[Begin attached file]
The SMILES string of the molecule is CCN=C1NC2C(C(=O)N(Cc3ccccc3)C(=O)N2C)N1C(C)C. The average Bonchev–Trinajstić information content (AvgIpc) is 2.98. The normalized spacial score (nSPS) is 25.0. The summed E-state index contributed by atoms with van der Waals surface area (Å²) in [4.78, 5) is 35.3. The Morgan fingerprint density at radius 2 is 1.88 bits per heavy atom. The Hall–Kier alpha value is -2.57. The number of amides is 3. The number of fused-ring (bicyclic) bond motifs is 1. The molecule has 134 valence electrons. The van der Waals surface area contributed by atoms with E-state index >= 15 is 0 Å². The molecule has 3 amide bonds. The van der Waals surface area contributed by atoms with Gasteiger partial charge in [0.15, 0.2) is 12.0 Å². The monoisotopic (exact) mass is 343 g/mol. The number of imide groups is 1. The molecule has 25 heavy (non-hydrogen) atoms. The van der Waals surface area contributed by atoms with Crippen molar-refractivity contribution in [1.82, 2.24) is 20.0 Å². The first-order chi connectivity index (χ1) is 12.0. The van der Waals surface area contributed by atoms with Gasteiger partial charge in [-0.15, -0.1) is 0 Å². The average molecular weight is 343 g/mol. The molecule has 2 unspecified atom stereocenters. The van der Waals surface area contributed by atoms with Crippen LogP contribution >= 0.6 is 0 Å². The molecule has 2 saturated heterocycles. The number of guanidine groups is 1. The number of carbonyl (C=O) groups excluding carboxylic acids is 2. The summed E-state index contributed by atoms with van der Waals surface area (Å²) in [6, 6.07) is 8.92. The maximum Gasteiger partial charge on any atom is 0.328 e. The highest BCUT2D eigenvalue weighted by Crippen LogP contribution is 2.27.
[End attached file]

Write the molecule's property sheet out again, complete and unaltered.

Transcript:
The SMILES string of the molecule is CCN=C1NC2C(C(=O)N(Cc3ccccc3)C(=O)N2C)N1C(C)C. The average Bonchev–Trinajstić information content (AvgIpc) is 2.98. The normalized spacial score (nSPS) is 25.0. The summed E-state index contributed by atoms with van der Waals surface area (Å²) in [4.78, 5) is 35.3. The Morgan fingerprint density at radius 2 is 1.88 bits per heavy atom. The Hall–Kier alpha value is -2.57. The number of amides is 3. The number of fused-ring (bicyclic) bond motifs is 1. The molecule has 134 valence electrons. The van der Waals surface area contributed by atoms with E-state index >= 15 is 0 Å². The molecule has 3 amide bonds. The van der Waals surface area contributed by atoms with Gasteiger partial charge in [0.15, 0.2) is 12.0 Å². The monoisotopic (exact) mass is 343 g/mol. The number of imide groups is 1. The molecule has 25 heavy (non-hydrogen) atoms. The van der Waals surface area contributed by atoms with Crippen molar-refractivity contribution in [1.82, 2.24) is 20.0 Å². The first-order chi connectivity index (χ1) is 12.0. The van der Waals surface area contributed by atoms with Gasteiger partial charge in [-0.15, -0.1) is 0 Å². The average molecular weight is 343 g/mol. The molecule has 2 unspecified atom stereocenters. The van der Waals surface area contributed by atoms with Crippen LogP contribution >= 0.6 is 0 Å². The molecule has 2 saturated heterocycles. The number of guanidine groups is 1. The number of carbonyl (C=O) groups excluding carboxylic acids is 2. The summed E-state index contributed by atoms with van der Waals surface area (Å²) in [6, 6.07) is 8.92. The maximum Gasteiger partial charge on any atom is 0.328 e. The highest BCUT2D eigenvalue weighted by Crippen LogP contribution is 2.27.